Immunophenotyping and DNA Content Analysis of Acetone‐Fixed Cells

Debora Mancaniello1, Maurizio Carbonari1

1 Laboratory of Immunology, Clinical Medicine Department, University of Rome “La Sapienza,”, Rome, Italy
Publication Name:  Current Protocols in Cytometry
Unit Number:  Unit 9.26
DOI:  10.1002/0471142956.cy0926s46
Online Posting Date:  October, 2008
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Abstract

The flow acetone staining technique (FAST) allows one to concurrently study physical cell features revealed by light‐scatter analysis, surface/nuclear phenotypes, and cellular DNA content. Thus, diverse subpopulations of proliferating cells can be identified in heterogeneous populations by their immunophenotype and their cell cycle status, and DNA ploidy can be assessed. Acetone, a coagulant (precipitating) fixative that also has the ability to permeabilize cell membranes, is widely used in static cytometry, but rarely in flow cytometry because of its undesirable effects, namely causing cell shrinkage. Nevertheless, when employed under proper temperature conditions (∼8°C), it preserves cellular physical features and immunophenotype well, and is compatible with stoichiometric DNA staining and accurate measurement of DNA content. Due to these virtues of FAST, the method provides useful approaches for cell biology and hematology/oncology studies. Curr. Protocol. Cytom. 46:9.26.1‐9.26.11. © 2008 by John Wiley & Sons, Inc.

Keywords: acetone; multiparametric flow cytometry; DNA content; conservative fixation; proliferating cells

     
 
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Table of Contents

  • Reagents and Solutions
  • Commentary
  • Literature Cited
  • Figures
  • Tables
     
 
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Materials

Basic Protocol 1:

  Materials
  • Proliferating cells
  • Fluorescein isothiocyanate (FITC), phycoerythrin (PE), and allophycocyanin (APC) conjugated monoclonal antibodies (MoAbs) against surface and cytoplasmic phenotypes (e.g., CD3, CD8, CD4, CD19, anti‐κ chain, anti‐λ chain, anti–human IgM) and nuclear antigens (e.g., PCNA, ki67)
  • Phosphate‐buffered saline (PBS; appendix 2A)
  • Fetal bovine serum (FBS; appendix 2A)
  • Acetone (phenol free, ≥99.5%)
  • 7‐aminoactinomycin D (7‐AAD)
  • Washing/staining (w/s) solution (see recipe)
  • 1.5‐ml polypropylene tubes
  • Refrigerated centrifuge
  • Refrigerator for incubation at 8°C
  • Flow cytometer with a 488 nm argon‐ion laser (and eventually with a 635 nm red laser) as fluorescence excitation source
  • Nile Red beads and APC beads (Becton Dickinson)
  • 12 × 75–mm polystyrene tubes
  • Software to deconvolute cellular DNA content frequency histograms (e.g., ModFit from Verity Software House; or MultiCycle from Phoenix Flow Systems)
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Figures

Videos

Literature Cited

Literature Cited
   Darzynkiewicz, Z., Juan, G., and Bedner, E. 1999. Determining cell cycle stages by flow cytometry. Curr. Protoc. Cell Biol. 1:8.4.1‐8.4.18.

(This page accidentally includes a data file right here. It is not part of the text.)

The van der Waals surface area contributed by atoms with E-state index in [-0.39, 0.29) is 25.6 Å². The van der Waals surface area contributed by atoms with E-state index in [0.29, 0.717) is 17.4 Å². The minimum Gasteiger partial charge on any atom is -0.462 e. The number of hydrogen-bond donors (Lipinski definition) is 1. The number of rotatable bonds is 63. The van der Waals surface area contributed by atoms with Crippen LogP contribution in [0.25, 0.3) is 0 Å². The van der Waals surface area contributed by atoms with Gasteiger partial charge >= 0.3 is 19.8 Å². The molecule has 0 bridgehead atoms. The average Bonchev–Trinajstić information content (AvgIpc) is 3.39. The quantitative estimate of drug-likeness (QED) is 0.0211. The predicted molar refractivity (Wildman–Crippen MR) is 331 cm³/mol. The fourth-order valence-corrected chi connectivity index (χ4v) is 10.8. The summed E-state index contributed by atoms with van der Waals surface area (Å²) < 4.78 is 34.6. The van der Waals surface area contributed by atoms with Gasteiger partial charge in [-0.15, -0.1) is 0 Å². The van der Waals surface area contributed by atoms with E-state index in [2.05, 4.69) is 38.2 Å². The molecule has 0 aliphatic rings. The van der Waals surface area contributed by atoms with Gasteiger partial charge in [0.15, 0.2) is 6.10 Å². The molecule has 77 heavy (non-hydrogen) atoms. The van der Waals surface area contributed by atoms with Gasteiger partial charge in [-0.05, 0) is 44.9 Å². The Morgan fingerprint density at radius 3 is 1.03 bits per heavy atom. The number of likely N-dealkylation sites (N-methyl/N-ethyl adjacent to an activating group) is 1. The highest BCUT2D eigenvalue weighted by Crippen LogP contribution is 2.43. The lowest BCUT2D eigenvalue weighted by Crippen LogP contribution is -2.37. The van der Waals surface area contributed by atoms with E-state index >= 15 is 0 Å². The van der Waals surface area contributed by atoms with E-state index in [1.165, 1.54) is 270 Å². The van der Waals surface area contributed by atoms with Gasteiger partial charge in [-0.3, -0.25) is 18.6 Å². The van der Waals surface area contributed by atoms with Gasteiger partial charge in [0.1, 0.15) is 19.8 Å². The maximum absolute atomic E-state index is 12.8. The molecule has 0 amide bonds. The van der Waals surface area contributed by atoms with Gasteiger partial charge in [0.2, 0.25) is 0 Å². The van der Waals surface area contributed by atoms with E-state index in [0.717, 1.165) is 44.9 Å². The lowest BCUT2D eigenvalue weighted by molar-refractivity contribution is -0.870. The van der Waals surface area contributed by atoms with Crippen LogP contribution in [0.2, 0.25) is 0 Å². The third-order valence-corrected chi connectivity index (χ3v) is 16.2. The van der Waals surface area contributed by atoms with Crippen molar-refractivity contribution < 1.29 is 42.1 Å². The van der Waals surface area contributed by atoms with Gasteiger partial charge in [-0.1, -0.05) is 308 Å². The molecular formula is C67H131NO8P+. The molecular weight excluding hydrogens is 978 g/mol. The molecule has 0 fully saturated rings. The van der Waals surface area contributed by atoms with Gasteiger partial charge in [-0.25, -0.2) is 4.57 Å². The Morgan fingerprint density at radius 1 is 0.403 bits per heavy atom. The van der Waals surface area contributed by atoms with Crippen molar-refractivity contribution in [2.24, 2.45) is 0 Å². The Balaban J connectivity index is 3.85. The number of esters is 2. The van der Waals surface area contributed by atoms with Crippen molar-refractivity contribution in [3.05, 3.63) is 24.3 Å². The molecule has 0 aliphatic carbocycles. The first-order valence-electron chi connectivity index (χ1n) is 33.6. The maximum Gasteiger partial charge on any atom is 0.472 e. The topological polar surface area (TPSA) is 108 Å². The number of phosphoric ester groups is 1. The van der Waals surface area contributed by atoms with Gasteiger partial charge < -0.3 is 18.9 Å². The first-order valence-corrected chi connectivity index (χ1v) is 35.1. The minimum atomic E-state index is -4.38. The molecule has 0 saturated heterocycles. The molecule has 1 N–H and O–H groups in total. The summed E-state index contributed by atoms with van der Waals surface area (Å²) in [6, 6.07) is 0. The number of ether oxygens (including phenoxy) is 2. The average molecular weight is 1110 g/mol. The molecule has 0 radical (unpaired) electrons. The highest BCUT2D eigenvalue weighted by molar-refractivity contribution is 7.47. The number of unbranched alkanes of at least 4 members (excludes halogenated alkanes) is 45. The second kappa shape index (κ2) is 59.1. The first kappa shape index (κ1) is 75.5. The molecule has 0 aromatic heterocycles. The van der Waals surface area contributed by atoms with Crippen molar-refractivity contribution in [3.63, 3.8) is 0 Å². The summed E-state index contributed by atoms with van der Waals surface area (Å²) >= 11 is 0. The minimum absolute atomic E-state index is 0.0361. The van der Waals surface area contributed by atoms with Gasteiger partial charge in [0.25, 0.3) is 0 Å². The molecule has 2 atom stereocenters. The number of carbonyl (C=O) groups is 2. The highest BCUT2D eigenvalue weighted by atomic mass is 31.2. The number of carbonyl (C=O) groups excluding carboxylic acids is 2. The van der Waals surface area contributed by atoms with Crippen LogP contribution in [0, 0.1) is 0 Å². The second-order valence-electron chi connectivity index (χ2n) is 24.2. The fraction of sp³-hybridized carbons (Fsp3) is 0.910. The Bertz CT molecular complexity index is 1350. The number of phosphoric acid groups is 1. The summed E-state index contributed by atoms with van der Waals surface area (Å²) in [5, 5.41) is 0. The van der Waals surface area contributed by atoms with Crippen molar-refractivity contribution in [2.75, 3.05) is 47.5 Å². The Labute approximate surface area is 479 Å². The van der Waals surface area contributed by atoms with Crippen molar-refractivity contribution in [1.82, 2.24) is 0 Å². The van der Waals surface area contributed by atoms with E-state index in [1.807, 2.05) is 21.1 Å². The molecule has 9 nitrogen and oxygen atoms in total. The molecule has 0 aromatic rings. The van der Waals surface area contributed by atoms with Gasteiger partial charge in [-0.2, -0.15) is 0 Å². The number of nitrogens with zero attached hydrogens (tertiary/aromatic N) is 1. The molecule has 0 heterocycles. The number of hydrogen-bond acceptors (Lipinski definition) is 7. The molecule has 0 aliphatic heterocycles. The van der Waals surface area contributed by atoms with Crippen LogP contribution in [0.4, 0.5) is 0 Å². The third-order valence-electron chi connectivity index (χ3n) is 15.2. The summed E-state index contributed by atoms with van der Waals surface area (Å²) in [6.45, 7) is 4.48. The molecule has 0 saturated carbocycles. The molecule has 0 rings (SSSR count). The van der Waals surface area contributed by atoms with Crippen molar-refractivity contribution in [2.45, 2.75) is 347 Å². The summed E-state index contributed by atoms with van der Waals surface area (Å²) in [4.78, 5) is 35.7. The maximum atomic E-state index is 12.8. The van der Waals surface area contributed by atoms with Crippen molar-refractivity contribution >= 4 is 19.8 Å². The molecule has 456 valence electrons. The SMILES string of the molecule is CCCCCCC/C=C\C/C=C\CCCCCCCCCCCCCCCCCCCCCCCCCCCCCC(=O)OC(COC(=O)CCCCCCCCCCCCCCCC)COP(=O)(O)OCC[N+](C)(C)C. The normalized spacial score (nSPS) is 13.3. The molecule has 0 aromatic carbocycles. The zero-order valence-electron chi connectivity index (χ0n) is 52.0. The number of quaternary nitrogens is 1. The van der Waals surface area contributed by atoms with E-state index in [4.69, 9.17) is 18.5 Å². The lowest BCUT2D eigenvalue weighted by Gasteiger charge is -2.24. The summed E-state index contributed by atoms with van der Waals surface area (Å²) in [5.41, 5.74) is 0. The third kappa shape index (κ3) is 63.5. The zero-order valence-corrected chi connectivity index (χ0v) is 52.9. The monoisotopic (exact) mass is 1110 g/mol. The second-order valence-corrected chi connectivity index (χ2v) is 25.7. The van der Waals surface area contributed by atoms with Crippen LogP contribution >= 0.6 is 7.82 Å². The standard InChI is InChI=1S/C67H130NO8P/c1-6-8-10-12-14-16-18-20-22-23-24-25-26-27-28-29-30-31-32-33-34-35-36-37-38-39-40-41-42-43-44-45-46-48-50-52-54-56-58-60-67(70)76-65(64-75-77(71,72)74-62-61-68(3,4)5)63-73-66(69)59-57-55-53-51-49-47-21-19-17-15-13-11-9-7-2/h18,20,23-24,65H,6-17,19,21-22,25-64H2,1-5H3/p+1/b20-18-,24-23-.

Eudey, T.L. 1996. Statistical considerations in DNA flow cytometry. Stat. Sci. 11:320‐324.
   Hudson, L. and Hay, F.C. 1989. Practical Immunology, 3rd. ed. Blackwell Scientific Publications, Oxford, U.K.
   Lanuti, P., Marchisio, M., Cantilena, S., Paludi, M., Bascelli, A., Gaspari, A.R., Grifone, G., Centurione, M.A., Papa, S., Di Pietro, R., Cataldi, A., Miscia, S., and Bertagnolo, V. 2006. A flow cytometry procedure for simultaneous characterization of cell DNA content and expression of intracellular protein kinase C‐ζ. Immunol. Meth. 315:37‐48.
   Rabinovitch, P.S., Torres, R.M., and Engel, D. 1986. Simultaneous cell cycle analysis and two‐color surface immunofluorescence using 7‐amino‐actinomycin D and single laser excitation: applications to study of cell activation and the cell cycle of murine ly‐1 B cells. J. Immunol. 136:2769‐2775.
   Rousselle, C., Robert‐Nicoud, M., and Ronot, X. 1998. Flow cytometric analysis of DNA content of living and fixed cells: A comparative study using various fixatives. Histochem. J. 30:773‐781.
   Sato, Y., Mukai, K., Watanabe, S., Goto, M., and Shimosato, Y. 1986. The amex method. A semplified technique of tissue processing and paraffin embedding with improved preservation of antigens for immunostaining. Am. J. Pathol. 125:431‐435.
   Schimenti, K.J. and Jacobberger, J.W. 1992. Fixation of mammalian cells for flow cytometric evaluation of DNA content and nuclear immunofluorescence. Cytometry 13:48‐59.
   Tanaka, M., Tanaka, H., and Ishikawa, E. 1984. Immunohistochemical demonstration of surface antigen of human lymphocytes with monoclonal antibody in acetone‐fixed paraffin‐embedded sections. J. Histochem. Cytochem. 32:452‐454.
   Telford, G.W., King, L.E., and Fraker, P.J. 1994. Rapid quantitation of apoptosis in pure and heterogeneous cell populations using flow cytometry. J. Immunol. Meth. 172:1‐16.
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